Author Topic: Photogrammetry for Miniatures  (Read 271 times)

Offline MarcoSkoll

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Photogrammetry for Miniatures
« on: February 11, 2021, 02:57:43 AM »
"What is photogrammetry?"

Photogrammetry - or more specifically, "stereophotogrammetry" - is a process where a computer uses images of an object from multiple camera angles in order to calculate the three-dimensional shape of that object.

It does this by finding matching details in the images, and calculating how they move from one image to the next, working out the depths of these points in three-dimensional space based on that. From this, it can then create a 3D geometry of the object.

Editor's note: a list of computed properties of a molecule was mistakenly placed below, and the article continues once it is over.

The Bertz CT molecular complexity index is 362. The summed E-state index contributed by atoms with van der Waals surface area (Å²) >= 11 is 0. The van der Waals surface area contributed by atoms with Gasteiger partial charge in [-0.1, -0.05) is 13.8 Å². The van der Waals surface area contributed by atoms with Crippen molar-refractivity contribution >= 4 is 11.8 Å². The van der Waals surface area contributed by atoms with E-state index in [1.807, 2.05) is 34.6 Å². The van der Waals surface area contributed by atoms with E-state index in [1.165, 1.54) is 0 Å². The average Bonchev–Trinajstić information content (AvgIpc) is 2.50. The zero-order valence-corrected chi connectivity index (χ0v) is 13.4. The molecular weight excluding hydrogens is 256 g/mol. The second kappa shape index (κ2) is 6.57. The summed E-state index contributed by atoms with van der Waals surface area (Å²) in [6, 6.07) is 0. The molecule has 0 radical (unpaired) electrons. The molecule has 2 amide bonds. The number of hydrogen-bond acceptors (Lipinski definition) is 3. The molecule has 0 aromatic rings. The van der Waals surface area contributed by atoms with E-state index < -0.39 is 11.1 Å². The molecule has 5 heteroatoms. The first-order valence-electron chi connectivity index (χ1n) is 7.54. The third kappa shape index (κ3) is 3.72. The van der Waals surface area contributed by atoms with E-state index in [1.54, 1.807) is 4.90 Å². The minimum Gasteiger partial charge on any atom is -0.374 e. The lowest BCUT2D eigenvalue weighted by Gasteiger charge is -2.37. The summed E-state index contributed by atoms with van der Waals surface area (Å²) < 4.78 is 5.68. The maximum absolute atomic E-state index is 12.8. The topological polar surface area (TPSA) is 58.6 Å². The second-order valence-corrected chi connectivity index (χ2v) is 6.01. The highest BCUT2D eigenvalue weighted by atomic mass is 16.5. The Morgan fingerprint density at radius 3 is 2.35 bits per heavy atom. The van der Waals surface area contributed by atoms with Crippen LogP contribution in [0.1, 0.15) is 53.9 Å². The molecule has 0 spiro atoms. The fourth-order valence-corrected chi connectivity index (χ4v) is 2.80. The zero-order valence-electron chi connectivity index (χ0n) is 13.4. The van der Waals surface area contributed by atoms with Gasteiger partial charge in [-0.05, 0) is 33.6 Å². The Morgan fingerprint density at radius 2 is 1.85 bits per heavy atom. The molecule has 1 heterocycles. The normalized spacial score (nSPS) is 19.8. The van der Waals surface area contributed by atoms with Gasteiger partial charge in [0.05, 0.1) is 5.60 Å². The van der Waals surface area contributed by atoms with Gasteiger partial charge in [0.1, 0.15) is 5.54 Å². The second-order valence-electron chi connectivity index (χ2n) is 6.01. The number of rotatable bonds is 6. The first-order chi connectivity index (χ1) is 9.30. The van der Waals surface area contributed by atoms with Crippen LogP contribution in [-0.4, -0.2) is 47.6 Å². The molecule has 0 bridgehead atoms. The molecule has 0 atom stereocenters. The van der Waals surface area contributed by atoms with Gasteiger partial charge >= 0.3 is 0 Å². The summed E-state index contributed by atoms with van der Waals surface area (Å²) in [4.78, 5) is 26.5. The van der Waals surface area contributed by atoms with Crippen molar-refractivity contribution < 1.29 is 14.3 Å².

In short, give a computer enough pictures and it can do some complicated maths to create a digital copy of that object.

In this case, our objective is to scan in miniatures for the purpose of virtual gaming. Here's some I made earlier. (Cue Blue Peter theme).



What you will need
This first part of the guide will address the actual photography process, and I will be adding to this guide shortly on the photogrammetry process and preparation for Tabletop Simulator.

To start with:
- A miniature (duh).

- A camera that can take good sharp photographs of miniatures

- A clean, plain backdrop, ideally in a light grey.

- 3DF Zephyr Free. https://www.3dflow.net/3df-zephyr-free/

- A computer that can run Zephyr.

Zephyr is unfortunately Windows only (but there are free alternatives when it comes to photogrammetry softwares for Mac and Linux, and the photography methods should apply as well to these). It also ideally benefits from a powerful NVidia graphics card, but this is not mandatory. I have successfully run it on a laptop with a low-end eight-year old processor and no dedicated GPU, and while fairly slow, it was successful.